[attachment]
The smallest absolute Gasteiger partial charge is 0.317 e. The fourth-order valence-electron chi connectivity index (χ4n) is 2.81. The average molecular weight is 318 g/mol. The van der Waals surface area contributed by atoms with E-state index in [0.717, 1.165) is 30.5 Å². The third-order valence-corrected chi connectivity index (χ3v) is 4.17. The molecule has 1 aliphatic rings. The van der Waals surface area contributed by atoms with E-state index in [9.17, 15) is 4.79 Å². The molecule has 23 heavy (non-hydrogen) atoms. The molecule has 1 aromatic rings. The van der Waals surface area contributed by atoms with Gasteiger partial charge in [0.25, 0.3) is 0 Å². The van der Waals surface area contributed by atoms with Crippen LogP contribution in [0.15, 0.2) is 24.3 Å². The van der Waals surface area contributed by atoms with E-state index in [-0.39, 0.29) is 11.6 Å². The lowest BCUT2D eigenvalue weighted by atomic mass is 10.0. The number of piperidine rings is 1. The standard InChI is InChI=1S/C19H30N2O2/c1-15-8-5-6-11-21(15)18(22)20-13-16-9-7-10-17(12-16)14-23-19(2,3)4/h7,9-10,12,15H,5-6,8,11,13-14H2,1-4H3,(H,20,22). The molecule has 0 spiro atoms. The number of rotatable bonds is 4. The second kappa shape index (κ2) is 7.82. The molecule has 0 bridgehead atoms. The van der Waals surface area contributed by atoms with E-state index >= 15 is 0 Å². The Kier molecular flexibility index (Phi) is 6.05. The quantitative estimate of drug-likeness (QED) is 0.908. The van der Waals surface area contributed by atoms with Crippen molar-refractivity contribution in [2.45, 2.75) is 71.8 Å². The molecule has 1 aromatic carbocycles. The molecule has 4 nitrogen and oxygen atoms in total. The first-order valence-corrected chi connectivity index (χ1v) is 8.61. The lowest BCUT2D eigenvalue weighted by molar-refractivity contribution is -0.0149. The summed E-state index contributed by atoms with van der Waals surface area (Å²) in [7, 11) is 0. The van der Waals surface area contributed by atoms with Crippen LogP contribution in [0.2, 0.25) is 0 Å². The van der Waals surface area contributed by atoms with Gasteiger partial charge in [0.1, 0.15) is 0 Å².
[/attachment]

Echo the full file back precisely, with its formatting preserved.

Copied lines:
The smallest absolute Gasteiger partial charge is 0.317 e. The fourth-order valence-electron chi connectivity index (χ4n) is 2.81. The average molecular weight is 318 g/mol. The van der Waals surface area contributed by atoms with E-state index in [0.717, 1.165) is 30.5 Å². The third-order valence-corrected chi connectivity index (χ3v) is 4.17. The molecule has 1 aliphatic rings. The van der Waals surface area contributed by atoms with E-state index in [9.17, 15) is 4.79 Å². The molecule has 23 heavy (non-hydrogen) atoms. The molecule has 1 aromatic rings. The van der Waals surface area contributed by atoms with Gasteiger partial charge in [0.25, 0.3) is 0 Å². The van der Waals surface area contributed by atoms with Crippen LogP contribution in [0.15, 0.2) is 24.3 Å². The van der Waals surface area contributed by atoms with E-state index in [-0.39, 0.29) is 11.6 Å². The lowest BCUT2D eigenvalue weighted by atomic mass is 10.0. The number of piperidine rings is 1. The standard InChI is InChI=1S/C19H30N2O2/c1-15-8-5-6-11-21(15)18(22)20-13-16-9-7-10-17(12-16)14-23-19(2,3)4/h7,9-10,12,15H,5-6,8,11,13-14H2,1-4H3,(H,20,22). The molecule has 0 spiro atoms. The number of rotatable bonds is 4. The second kappa shape index (κ2) is 7.82. The molecule has 0 bridgehead atoms. The van der Waals surface area contributed by atoms with E-state index >= 15 is 0 Å². The Kier molecular flexibility index (Phi) is 6.05. The quantitative estimate of drug-likeness (QED) is 0.908. The van der Waals surface area contributed by atoms with Crippen molar-refractivity contribution in [2.45, 2.75) is 71.8 Å². The molecule has 1 aromatic carbocycles. The molecule has 4 nitrogen and oxygen atoms in total. The first-order valence-corrected chi connectivity index (χ1v) is 8.61. The lowest BCUT2D eigenvalue weighted by molar-refractivity contribution is -0.0149. The summed E-state index contributed by atoms with van der Waals surface area (Å²) in [7, 11) is 0. The van der Waals surface area contributed by atoms with Crippen LogP contribution in [0.2, 0.25) is 0 Å². The van der Waals surface area contributed by atoms with Gasteiger partial charge in [0.1, 0.15) is 0 Å².